Scientific name: Halyomorpha halys
What Is It?
A brown marmorated stink bug is native to East Asia and was first noticed in the United States in the late 1990s, possibly having arrived in a shipping crate. It will attack a large variety of plants-more than 170 species-including many fruits and vegetables. It leaves small necrotic patches on any plant matte it eats, rendering produce inedible. Homeowners likely will notice an invasion before anyone else, because the brown marmorated stink bug initially will attack vegetable gardens and landscaping plants, and will spend the winter in homes and other human-made structures.
Is It Here Yet?
Yes. As of 2016 they have been found in 19 countries in Washington.
Why Should I Care?
With its varied appetite, brown marmorated stink bugs pose a big threat to both gardens and agriculture. The damage they do to crops and the efforts to control them are costly.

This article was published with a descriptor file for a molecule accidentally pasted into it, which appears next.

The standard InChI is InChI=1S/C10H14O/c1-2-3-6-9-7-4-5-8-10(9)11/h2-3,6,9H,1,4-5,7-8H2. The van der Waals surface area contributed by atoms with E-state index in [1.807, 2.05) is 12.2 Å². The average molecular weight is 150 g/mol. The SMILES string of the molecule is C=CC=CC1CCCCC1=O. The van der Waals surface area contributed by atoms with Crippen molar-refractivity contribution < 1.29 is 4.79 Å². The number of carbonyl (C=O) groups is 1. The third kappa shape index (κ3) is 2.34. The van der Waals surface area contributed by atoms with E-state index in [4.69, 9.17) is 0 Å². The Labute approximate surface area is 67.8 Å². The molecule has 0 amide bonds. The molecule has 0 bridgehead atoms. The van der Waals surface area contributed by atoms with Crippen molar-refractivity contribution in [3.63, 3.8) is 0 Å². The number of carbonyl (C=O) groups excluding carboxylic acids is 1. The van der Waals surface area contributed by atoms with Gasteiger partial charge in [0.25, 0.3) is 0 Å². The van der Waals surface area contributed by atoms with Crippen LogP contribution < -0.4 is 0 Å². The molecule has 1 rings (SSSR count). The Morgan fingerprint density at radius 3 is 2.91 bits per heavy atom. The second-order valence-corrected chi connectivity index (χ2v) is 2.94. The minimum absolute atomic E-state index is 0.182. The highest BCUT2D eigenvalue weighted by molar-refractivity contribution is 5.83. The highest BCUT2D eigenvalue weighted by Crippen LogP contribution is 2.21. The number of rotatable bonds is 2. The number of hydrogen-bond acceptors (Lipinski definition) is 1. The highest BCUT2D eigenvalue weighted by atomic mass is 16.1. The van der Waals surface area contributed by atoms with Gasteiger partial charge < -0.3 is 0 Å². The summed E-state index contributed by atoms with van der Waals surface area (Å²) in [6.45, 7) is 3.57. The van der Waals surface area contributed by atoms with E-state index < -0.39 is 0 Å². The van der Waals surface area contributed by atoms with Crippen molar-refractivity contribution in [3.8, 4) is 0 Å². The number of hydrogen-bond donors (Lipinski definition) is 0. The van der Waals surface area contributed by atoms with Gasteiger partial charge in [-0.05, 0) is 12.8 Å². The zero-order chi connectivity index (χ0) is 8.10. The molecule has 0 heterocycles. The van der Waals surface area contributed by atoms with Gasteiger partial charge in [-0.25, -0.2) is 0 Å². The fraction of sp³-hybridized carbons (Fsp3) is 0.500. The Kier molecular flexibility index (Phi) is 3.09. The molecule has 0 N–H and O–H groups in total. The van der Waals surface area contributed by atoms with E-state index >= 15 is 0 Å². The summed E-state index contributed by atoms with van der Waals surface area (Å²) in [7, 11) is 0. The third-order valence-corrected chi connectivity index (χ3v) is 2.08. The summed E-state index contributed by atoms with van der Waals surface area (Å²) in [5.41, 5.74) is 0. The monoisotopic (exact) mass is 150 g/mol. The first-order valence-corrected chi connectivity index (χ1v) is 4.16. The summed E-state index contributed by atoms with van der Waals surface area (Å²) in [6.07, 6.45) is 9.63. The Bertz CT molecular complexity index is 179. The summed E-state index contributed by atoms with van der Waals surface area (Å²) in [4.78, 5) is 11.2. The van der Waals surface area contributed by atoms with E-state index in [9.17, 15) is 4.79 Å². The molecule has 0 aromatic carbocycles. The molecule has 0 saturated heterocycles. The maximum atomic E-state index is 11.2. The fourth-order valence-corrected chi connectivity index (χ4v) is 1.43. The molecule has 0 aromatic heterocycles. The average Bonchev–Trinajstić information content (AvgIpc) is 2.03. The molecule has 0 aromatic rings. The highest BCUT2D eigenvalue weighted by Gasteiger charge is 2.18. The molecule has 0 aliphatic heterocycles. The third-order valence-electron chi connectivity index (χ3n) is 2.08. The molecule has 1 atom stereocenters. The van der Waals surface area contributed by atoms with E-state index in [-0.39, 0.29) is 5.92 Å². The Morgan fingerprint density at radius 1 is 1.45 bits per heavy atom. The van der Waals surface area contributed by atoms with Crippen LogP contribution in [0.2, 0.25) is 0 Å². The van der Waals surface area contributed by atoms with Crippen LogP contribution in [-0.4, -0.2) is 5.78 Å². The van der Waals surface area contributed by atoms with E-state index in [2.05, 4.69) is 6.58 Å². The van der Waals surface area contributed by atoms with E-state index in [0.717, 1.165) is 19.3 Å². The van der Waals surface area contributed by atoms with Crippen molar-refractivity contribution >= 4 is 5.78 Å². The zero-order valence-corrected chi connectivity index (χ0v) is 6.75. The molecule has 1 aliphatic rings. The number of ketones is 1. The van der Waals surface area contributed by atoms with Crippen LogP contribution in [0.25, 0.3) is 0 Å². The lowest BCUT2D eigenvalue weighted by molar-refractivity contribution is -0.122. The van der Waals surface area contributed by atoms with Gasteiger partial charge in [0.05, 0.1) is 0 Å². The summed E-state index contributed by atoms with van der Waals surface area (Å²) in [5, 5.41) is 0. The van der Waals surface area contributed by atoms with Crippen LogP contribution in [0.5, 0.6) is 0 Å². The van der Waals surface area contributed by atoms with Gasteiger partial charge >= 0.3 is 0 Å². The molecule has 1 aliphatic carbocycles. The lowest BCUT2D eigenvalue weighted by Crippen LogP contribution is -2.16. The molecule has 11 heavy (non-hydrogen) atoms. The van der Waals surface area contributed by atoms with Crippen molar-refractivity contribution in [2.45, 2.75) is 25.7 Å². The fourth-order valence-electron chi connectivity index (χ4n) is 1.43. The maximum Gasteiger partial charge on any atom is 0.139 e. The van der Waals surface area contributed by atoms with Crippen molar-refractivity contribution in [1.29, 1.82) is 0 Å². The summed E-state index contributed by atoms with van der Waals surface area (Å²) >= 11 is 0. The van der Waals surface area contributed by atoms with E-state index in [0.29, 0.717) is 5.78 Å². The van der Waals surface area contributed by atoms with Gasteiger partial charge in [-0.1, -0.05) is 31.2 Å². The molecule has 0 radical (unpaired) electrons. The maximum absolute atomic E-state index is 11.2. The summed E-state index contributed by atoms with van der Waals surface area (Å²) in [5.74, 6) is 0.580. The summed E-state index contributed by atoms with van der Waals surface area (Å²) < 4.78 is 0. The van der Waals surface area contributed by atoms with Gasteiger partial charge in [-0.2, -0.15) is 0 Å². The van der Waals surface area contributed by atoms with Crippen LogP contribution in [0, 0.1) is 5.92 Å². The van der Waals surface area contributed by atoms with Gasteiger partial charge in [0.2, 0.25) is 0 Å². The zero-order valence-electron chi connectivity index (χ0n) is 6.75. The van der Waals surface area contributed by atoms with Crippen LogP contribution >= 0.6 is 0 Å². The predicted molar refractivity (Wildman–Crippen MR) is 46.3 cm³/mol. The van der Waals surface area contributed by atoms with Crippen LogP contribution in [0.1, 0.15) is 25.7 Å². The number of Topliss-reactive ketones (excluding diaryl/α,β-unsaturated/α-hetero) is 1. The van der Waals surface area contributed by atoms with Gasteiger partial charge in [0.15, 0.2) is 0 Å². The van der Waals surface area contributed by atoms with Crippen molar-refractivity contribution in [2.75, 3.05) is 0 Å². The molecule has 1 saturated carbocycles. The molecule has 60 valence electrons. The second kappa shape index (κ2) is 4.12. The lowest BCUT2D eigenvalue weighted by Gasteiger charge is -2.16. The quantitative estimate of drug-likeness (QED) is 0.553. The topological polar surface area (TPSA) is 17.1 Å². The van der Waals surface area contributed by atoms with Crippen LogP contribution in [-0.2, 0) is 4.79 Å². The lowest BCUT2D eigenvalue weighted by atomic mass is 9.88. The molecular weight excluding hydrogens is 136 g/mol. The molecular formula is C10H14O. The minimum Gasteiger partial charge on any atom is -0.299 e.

How Can We Stop Them?
Pesticides may control them, but also may hurt beneficial species such as ladybugs. Pheromone and light traps are other control options for outdoor and indoor use.
What Are Its Characteristics?
- Mottled brown and shield-shaped, 1/3 to 2/3 inches long.
- Antennae, abdomen, and legs have alternating dark and light bands.
- The edge of the shoulder is smooth when looking down at the insect
How Do I Distinguish It Form Native Species?
There are a few native species that look similar to brown marmorated stink bugs. Use this guide to distinguish natives.